The Power of Pronouns

The idea of gender is pretty central to everything the YWCA does. After all, “women and girls” is actually written into our mission. We understand that sometimes a person’s view of themselves runs counter to how the broader society wants to define them. International Pronouns Day gives us the perfect opportunity to help equip our community so that the fullness of a person’s identity is seen and appreciated.

We offer our thanks to Dana Romero-Vogg, YWCA Triage Specialist and Chair of our LGBTQ+ Committee, for sharing her insights and guidance on the “power of pronouns.”

Today is International Pronouns Day and my goal is to help you understand what this day is about, and even more, the deeper meaning pronouns have, and why they are important.

Established in 2018 by Shige Sakurai (they or ze), MBA, MA with the University of Maryland, International Pronouns Day “seeks to make respecting, sharing, and educating about personal pronouns commonplace.” Compared to other LGBTQ+ awareness efforts, International Pronouns Day is a newcomer, but its importance is difficult to overstate.

As we all learned in school, pronouns are used in place of a person’s name and are intended to reflect the identity of the person referred to. In English, our most used pronouns (he/she) also convey a person’s gender. However, for queer, gender non-conforming, non-binary, and transgender people, “he/she” may not accurately capture how they view their gender. That disconnect can create discomfort and cause stress and anxiety. Therefore, pronoun education and awareness are crucial.

The YWCA has begun the process of developing continuing education modules on key, LGBTQ+ related topics for our staff. The module on pronouns includes perhaps the best explanation as to the crucial nature of pronoun-understanding and awareness.  The following are comments from members of the YWCA’s LGBTQ+ Committee, individuals who have a deeply personal appreciation for the issue.

  • Pronouns are important because they are an opportunity for us to affirm the identity of the folks around us.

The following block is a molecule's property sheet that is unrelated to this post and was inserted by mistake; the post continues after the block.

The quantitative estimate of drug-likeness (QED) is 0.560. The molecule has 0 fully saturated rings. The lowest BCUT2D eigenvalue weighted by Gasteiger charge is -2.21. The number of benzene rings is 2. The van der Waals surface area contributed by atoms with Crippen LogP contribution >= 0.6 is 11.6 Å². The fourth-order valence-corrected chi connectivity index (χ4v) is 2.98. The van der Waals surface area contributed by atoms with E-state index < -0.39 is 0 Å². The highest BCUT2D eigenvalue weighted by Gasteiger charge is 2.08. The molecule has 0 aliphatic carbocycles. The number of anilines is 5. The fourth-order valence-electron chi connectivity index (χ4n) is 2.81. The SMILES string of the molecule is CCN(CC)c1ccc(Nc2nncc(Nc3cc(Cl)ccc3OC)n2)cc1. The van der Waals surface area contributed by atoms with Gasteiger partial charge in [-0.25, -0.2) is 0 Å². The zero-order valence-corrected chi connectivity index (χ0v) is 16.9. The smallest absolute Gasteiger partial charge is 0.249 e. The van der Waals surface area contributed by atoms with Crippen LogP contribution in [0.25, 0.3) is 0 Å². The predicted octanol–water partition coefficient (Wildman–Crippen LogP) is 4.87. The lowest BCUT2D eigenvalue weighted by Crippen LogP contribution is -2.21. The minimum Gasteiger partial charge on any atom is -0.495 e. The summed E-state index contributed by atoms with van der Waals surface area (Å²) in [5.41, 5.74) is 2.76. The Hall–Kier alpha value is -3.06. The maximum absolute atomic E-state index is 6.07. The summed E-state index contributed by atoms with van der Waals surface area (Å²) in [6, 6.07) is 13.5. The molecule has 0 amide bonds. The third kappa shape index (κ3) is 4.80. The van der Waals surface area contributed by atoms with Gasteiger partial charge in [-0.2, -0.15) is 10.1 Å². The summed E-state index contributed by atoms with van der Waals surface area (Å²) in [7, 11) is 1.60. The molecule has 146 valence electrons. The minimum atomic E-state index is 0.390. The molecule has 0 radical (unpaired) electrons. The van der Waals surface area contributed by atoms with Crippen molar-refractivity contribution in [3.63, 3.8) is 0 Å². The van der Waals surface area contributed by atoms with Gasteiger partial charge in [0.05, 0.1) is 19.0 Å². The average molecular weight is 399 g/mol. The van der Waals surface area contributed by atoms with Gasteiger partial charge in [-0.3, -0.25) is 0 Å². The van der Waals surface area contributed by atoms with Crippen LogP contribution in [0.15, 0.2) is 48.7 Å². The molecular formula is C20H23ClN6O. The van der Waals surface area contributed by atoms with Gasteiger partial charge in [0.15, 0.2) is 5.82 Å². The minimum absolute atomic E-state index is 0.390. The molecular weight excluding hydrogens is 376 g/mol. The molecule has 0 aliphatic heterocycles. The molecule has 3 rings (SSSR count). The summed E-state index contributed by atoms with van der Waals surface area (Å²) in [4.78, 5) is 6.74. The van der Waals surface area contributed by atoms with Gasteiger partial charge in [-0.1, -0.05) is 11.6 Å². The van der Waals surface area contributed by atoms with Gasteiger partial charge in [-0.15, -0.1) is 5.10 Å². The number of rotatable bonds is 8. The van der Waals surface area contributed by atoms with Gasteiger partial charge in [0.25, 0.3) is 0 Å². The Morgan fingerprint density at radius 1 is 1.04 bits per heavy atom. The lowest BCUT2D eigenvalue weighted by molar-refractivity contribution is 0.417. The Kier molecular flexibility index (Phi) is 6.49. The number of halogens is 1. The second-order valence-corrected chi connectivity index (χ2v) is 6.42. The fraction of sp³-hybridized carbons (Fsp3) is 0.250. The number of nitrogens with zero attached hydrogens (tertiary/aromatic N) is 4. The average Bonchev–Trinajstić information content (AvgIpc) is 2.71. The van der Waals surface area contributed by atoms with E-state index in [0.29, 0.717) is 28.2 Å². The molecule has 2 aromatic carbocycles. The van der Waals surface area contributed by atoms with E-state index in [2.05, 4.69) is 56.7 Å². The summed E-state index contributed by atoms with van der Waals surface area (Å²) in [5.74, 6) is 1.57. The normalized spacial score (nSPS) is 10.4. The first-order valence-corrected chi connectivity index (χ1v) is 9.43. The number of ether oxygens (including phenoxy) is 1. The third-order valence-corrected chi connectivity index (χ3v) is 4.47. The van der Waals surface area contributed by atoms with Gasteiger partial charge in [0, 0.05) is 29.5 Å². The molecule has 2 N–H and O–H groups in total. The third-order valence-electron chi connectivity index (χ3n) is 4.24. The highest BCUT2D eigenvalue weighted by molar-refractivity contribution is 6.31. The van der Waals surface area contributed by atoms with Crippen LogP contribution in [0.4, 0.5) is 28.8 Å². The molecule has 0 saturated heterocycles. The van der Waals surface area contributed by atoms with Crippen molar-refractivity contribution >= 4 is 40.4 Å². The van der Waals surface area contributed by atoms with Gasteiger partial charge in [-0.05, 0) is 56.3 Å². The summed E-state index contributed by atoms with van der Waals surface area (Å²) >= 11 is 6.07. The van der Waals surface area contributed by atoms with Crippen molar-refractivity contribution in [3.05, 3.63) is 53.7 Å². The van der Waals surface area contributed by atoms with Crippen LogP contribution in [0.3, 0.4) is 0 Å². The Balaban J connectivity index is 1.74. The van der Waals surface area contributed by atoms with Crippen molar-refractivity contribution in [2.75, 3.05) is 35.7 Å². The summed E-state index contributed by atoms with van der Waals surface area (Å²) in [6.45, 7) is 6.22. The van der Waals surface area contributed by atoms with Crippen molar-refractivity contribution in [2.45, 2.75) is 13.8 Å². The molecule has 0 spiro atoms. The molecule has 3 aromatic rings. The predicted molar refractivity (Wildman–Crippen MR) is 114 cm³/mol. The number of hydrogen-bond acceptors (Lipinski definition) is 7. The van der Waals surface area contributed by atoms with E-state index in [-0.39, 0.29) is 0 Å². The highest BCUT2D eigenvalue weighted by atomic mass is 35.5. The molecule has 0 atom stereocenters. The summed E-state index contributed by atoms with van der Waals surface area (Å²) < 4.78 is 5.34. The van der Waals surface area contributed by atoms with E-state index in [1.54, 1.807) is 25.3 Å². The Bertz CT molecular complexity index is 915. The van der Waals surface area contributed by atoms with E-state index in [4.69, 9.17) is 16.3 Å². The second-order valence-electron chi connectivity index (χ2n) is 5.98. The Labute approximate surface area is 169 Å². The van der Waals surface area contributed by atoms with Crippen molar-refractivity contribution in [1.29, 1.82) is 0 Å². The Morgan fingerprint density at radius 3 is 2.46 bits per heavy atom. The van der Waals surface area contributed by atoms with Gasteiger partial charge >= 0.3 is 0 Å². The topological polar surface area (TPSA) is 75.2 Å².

• It shows a great deal of respect and open communication. Safe spaces are important for people to be able to express themselves in the way that they feel most comfortable.
  • [Using correct pronouns] shows respect and value in everyone.
  • Someone’s choice in pronouns gives them a sense of autonomy. It means that only they can choose how to identify themselves and no one else.
  • Often we have assumptions about what it means to look like a woman or a man and then we project these assumptions onto others. We assume that’s who they are. Sometimes those assumptions can be harmful and can force people to try to fit into certain expectations that don’t necessarily align with the way they may feel. It’s really important to go that extra step even if it is just asking what someone’s pronouns are, to be able to give them the space to show that they can be themselves outside of any of those expectations.

We understand that rewiring our brains can be challenging at first, especially when certain practices are ingrained after years of viewing gender in a binary way. Like any skill, it takes practice. That’s how we grow, and we are here to grow with you. You will make mistakes, and that is okay! So, what do you do when you mess up? Keep apologies brief and simple, correct yourself (make it a habit), commit yourself to continue learning, and most importantly, keep growing.

Dana Romero-Vogg
Triage Specialist, Advocacy and Resource Services
Chair, YWCA LGBTQ+ Committee
Pronouns: She/Her/Hers